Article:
We’ve grown a lot since those early days and now have a shiny-ish office (thankfully still by the beach), a team of producers, a deep bench of directing talent (both in-house and external), and awesome editors (not to mention genuine edit suites with doors), but the ambition and philosophy has remained the same.
CB: The purpose of the agency is to create ideas that change how people feel – about brands, places, or whatever the brief requires. How important is emotional intelligence to that approach?
Kat Topp: As a highly emotive creature myself (not ashamed to tear up over anything… old people walking old dogs gets me every time) I wear my heart on my sleeve, collar, cuffs, shoelaces and hat with most briefs I work on. Caring deeply for the work, and for each other, is why I find this job so fulfilling. As Maya Angelou so beautifully put it, ‘people will forget what you said, people will forget what you did, but people will never forget how you made them feel’. Emotional intelligence is at the heart of everything we do, insight and curiosity into the human condition are the foundation of being able to create ideas that change the way people feel about brands – our recent ‘Pride starts with yaaaaaaas’ activation for Optus Sydney WorldPride is a brilliant example of this, and both a life and career highlight. Feeling safe and inspired to bring your whole self (and all the feels) to work is what makes Emotive such a special place.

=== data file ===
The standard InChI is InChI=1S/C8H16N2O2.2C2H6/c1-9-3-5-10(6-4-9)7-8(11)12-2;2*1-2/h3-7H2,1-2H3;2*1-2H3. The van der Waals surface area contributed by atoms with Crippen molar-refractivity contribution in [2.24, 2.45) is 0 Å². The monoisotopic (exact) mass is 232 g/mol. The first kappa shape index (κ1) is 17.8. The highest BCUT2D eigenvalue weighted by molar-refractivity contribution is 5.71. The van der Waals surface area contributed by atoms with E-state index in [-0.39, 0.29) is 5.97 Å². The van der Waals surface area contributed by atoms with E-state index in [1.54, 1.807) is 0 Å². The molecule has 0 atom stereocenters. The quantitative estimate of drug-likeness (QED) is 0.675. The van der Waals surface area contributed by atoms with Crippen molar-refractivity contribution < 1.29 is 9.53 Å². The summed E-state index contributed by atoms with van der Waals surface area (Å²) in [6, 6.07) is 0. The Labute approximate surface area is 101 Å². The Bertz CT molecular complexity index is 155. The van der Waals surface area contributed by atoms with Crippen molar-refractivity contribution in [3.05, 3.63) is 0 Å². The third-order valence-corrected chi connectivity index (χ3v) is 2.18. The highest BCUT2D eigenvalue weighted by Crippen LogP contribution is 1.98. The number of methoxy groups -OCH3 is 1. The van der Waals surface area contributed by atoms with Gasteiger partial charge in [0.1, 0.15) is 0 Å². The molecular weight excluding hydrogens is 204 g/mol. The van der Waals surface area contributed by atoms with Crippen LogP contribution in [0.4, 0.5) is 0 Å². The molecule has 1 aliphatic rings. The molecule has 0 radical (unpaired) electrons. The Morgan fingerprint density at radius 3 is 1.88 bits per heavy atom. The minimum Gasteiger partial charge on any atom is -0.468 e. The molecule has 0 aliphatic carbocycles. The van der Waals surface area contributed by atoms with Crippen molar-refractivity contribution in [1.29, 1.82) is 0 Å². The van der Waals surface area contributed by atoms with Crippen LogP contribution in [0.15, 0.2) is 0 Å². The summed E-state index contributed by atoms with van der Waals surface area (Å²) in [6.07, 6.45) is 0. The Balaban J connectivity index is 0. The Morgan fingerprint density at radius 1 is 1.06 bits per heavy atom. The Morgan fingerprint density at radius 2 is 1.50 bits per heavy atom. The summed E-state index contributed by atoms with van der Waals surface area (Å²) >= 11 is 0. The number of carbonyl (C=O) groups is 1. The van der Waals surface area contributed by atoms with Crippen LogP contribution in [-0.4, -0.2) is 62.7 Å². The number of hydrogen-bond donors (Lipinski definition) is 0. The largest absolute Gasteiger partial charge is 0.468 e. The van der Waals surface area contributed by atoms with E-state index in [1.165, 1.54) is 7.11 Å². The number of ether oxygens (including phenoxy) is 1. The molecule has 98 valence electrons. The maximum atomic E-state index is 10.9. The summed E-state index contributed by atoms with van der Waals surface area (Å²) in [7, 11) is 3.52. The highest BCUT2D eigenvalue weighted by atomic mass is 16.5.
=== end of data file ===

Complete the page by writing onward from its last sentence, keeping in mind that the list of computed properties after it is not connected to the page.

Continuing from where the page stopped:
CB: Emotive always seems to be announcing new hires. How big do you want to be?
James Pash: Emotive has definitely grown in the 2+ years I’ve been here. But from day dot there has always been a magic number which, like a more muscular Gandalf, our Founder and CEO SJ has consistently said you shall not pass (disclaimer: I am in no way suggesting he is, or has ever been, an immortal wizard).
70 people is that number which, apart from being ten times as lucky as seven, is a way to ensure we strike the right balance of bringing in the best people, without compromising the culture that’s been so carefully built. Just as importantly, it doesn’t compromise your ability to know everybody’s name, or what makes them tick – in both the optimal way of working and timebomb sense of the word.
This also ensures that, when someone walks in thinking the agency is a new Coogee restaurant, you can immediately tell they’re not a colleague, instead calmly but assertively pointing them in the direction of an actual eatery (true story – I would love to know what kind of food they thought a restaurant called Emotive would serve).